The Bible is full of waiting. For these churches, just as with Jesus in the garden, the prescription from Peter is wait and pray. For us today, the prescription is wait and pray.
Last Sunday, during drop off of food, I heard a Christmas carol coming from a car as food was dropped off. It was Hark! The Herald Angels Sing. In the hustle and bustle of the Christmas season, we often miss what’s happening at church: we’re waiting.
Advent means waiting. It means watching, keeping a hopeful lookout for the coming of Christ. During Advent, in the Sundays between Thanksgiving and Christmas Eve, we’re supposed to experience what it was like for those who waited for the coming, the advent, of the Christ child, God’s fulfillment of God’s promises to the world.
So maybe, since it’s not a holiday season currently, we can experience Advent now. We can eagerly anticipate the coming of God’s redemption, God’s healing, God’s recovery of the world. For it will come. It always does. We can keep watch for God’s light, for God sightings as Leigh puts it to the children; waiting and praying for our salvation.
Peter’s language is like Advent; it calls on us to wait, yes, but to wait with hope. We can do so because we know that God wins in the end. God will provide. God did not cause this virus; hear that clearly, this is not some test, not some smiting or consequence of our or the world’s bad actions. That’s not how we believe God operates. This virus and all of its repercussions is the consequence of evil in the world.
But God triumphs over evil. God has the last word. God redeems, which is the fancy theological way of saying that God turns the bad stuff of life into good, somehow. God is the God of great reversals, turning our mourning into dancing, our grief into joy, our isolation into comfort, our exile into peace.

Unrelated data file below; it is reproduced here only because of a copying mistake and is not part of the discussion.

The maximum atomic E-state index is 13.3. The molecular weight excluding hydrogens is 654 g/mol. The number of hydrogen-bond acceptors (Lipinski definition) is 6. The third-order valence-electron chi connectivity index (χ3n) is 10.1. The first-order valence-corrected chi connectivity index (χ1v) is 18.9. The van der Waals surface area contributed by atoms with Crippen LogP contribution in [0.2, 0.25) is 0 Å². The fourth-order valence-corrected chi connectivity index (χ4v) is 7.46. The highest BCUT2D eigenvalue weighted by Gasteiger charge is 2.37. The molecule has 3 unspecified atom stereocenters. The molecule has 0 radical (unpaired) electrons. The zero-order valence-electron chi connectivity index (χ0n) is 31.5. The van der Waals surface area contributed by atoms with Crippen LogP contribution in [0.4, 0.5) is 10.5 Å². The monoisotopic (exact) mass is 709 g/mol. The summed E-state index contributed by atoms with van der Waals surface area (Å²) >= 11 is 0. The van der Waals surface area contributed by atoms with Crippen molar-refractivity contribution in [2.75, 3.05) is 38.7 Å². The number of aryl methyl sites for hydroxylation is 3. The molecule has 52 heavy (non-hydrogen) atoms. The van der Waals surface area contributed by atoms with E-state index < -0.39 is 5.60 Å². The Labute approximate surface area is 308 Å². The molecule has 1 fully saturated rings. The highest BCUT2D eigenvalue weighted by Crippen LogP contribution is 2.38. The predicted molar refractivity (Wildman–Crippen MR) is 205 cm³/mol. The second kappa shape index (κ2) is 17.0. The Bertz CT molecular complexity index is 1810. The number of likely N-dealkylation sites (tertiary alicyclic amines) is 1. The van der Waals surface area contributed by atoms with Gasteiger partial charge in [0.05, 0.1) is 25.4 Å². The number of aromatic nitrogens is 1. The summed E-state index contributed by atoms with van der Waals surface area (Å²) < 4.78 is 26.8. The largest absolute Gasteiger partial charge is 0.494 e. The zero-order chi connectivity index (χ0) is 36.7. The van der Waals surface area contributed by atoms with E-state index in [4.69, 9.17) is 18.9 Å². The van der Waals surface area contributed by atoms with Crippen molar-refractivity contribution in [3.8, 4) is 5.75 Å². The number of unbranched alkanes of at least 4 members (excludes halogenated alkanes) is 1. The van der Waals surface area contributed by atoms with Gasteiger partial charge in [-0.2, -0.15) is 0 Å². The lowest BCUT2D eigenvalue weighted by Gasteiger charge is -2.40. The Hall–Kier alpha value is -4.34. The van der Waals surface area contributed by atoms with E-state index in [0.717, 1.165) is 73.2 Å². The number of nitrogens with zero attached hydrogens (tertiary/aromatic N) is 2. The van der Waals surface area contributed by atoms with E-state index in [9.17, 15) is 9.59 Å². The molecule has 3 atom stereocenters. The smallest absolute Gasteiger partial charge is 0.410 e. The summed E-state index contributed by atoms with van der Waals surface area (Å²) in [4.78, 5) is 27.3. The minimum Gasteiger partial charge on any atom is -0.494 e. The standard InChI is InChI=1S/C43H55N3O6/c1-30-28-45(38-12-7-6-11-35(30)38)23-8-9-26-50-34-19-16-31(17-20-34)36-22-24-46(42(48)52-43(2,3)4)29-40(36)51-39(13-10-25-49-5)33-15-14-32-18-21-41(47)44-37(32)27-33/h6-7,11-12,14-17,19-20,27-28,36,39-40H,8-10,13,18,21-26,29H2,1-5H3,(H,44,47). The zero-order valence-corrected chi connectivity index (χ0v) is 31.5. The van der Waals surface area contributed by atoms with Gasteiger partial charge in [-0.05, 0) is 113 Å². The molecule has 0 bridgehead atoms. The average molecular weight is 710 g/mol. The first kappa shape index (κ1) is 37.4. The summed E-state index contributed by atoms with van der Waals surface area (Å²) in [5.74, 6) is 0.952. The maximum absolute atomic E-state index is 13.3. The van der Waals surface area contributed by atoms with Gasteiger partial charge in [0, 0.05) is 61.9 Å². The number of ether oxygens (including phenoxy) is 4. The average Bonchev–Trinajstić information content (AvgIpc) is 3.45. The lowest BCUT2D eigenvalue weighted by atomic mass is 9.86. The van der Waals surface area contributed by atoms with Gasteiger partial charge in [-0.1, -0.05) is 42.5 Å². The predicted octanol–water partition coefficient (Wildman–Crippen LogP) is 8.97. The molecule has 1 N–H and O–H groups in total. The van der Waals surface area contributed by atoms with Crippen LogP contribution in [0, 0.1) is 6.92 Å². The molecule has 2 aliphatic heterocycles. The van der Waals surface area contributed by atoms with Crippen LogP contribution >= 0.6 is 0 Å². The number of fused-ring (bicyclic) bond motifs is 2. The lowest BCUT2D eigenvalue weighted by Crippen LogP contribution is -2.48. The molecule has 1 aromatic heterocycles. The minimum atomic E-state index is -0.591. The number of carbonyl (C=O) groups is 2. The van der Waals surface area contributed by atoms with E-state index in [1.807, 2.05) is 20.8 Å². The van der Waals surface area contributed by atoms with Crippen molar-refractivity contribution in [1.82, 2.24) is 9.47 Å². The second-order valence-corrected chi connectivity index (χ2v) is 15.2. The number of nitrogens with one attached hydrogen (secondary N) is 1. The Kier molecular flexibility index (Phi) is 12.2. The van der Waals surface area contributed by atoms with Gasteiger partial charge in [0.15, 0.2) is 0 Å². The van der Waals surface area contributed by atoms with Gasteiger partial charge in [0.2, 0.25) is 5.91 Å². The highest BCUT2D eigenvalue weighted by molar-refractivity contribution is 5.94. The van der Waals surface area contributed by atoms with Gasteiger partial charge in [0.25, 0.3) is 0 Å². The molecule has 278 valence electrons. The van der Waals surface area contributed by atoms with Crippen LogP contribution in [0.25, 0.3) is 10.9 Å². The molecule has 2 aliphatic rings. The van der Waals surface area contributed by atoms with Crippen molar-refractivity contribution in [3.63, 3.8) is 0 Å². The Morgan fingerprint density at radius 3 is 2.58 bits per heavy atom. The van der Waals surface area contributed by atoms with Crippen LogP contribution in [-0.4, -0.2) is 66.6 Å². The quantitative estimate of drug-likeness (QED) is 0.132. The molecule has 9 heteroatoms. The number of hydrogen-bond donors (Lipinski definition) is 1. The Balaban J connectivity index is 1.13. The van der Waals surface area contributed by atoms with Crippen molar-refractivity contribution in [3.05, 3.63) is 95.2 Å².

And so, like at Advent, we wait with hope. That means, we wait without fear. I can’t help but think of that line from O Little Town of Bethlehem, “Yet in thy dark streets shineth the everlasting light. The hopes and fears of all the years are met in thee tonight.”
The hopes and fears of these forty days are met in Christ, who shines in our dark streets. We live and move and have our being in a time of darkness. I run and play with the kids on these beautiful spring days and can’t help but think of the sheer irony; for our beautiful days are the opposite of our lived experience.
Waiting means turning into the darkness, embracing the reality of the moment. All my activity, all my striving, was me running away from the grief, from the loss, from accepting that all I can do, all any of us can do, is wait. All we can do is live in the darkness.
And! And…and keep a watch for the light; wait and pray, with a watchful eye for God sightings.
The light is in our darkness. Yet in thy dark streets shineth the everlasting light. The light is in the food we’ve given away and your generosity that matches. The light is in the way we’ve fed the third shift at the hospital and your generosity. The light is in the masks you’ve made and the cards you’ve sent.
The light is in the way you call and check on each other, extending the pastoral ministry of this church in a way I could never do on my own. The light is in the way you offer encouragement to each other.
But look closer still. The light is in our families. The light is in my oldest son, whose endless well of compassion and love amaze me. The light is in my youngest son, whose energy and enthusiasm no amount of darkness can dampen. The light is in my wife, whose tireless dedication to her faith even in the dark moments of grief inspire my faith. The light is in my family, for we have a great one that’s full of love and that exemplifies to me the love of Christ, for just when one of us is weak, the other is strong, and just when one is suffering, the other knows just how to provide.
Where do you see the light?
We wait, but we wait with hope. Yet in thy dark streets shineth the everlasting light. Grief is awful, loss is terrible, and social exile is making us all suffer. But we have a “an inheritance that is imperishable, undefiled, and unfading…we who are being protected by the power of God through faith…even if now for a little while [we] have had to suffer various trials…”
We have an inheritance, even though “we walk through the valley of the shadow of death, we will fear no evil, for…we have a delightful inheritance. Surely goodness and mercy shall follow us all the days of our lives and we shall live in the house of the Lord forever.”
Look for the light. Keep a watch for it. And while you do, wait and pray. No matter the darkness that ensues, yet in thy dark streets shineth the everlasting light. The hopes and fears of all the years are met in thee tonight.
In this dark time, the light still shines.
Where do you see the light?
In the name of the Father, Son, and Holy Spirit; Amen.